How handheld ultrasound can achieve mainstream adoption

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How handheld ultrasound can achieve mainstream adoption

December 14, 2020
Ultrasound
From the November 2020 issue of HealthCare Business News magazine

AI-powered solutions for cardiac ultrasound are the most progressed, especially for image analysis, and closest to a comprehensive AI solution. For example, DiA Imaging Analysis markets a suite of tools including ejection fraction, strain and segmental wall motion analysis, but even in cardiac ultrasound the AI “toolbox” is far from complete. Ultimately, it could take several years before there are comprehensive AI solutions available for most routine exams. To bridge the gap until that time, novice users can be connected to ultrasound experts by teleultrasound platforms.

Teleultrasound — the bridge over troubled waters
Teleultrasound platforms can be used for every exam type and procedure, and in recent years platforms have been developed specifically for point of care ultrasound. These platforms allow for collaboration with specialist clinicians, which is particularly useful for novice users unfamiliar with ultrasound. It allows novice users to obtain ultrasound expertise, potentially from anywhere in the world, in real time, and the collaborator can interact with the novice user to assist with image capture to obtain quality images, and with the subsequent image interpretation. Teleultrasound is becoming increasingly important due to the lack of trained ultrasound users in some rural areas and developing countries.

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Table 3 - Examples of handheld ultrasound teleultrasound platforms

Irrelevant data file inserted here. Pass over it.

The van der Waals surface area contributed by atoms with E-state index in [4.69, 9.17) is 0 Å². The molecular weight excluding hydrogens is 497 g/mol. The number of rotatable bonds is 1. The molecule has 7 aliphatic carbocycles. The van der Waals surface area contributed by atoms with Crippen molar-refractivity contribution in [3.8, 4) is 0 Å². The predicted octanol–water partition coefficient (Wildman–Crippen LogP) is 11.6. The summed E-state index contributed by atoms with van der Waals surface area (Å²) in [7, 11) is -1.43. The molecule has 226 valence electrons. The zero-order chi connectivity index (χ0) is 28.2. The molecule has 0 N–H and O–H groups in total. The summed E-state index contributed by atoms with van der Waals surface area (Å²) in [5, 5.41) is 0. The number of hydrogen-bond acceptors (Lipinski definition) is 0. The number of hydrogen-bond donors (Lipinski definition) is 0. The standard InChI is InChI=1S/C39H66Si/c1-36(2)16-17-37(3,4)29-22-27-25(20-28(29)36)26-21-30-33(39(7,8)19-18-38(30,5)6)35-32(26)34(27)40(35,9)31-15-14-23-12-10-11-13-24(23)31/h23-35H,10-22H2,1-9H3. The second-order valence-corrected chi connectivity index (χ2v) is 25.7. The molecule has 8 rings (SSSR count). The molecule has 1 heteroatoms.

The COVID-19 outbreak has been a recent driver, with teleultrasound platforms more in demand to connect clinicians in frontline care, many of whom are novice ultrasound users, with experts. The combination of teleultrasound and AI will enable ultrasound to not only be more portable, but to also be carried out more remotely.

The Signify View
Ultrasound was once touted as replacing the stethoscope; such was its promise of widespread use. While this has not happened, the prospect of it happening in the coming years is now more realistic. The ultrasound skills shortage is the last remaining barrier preventing handheld ultrasound from obtaining mainstream use in point of care and primary care settings. AI and teleultrasound platforms can help overcome this barrier and both trends are already underway and gaining pace. However, the AI solutions currently available have relatively limited clinical utility, and what is needed, and is absent at present, are comprehensive AI solutions. There has been a similar trend in other imaging modalities like CT and X-ray, where AI was initially applied to specific use cases, such as cancer detection. However, there are now AI packages for chest X-rays, for example, that can detect tens of radiological findings. It is this jump that is needed for ultrasound AI to take handheld ultrasound mainstream, but this will take time as new algorithms will need validation and FDA approval before going to market. Teleultrasound platforms are being used in the interim until these comprehensive AI solutions are ready. However even after this occurs, teleultrasound will still play a role in taking handhelds mainstream. They will remain a way of connecting users and will offer remote collaboration which AI alone cannot provide.

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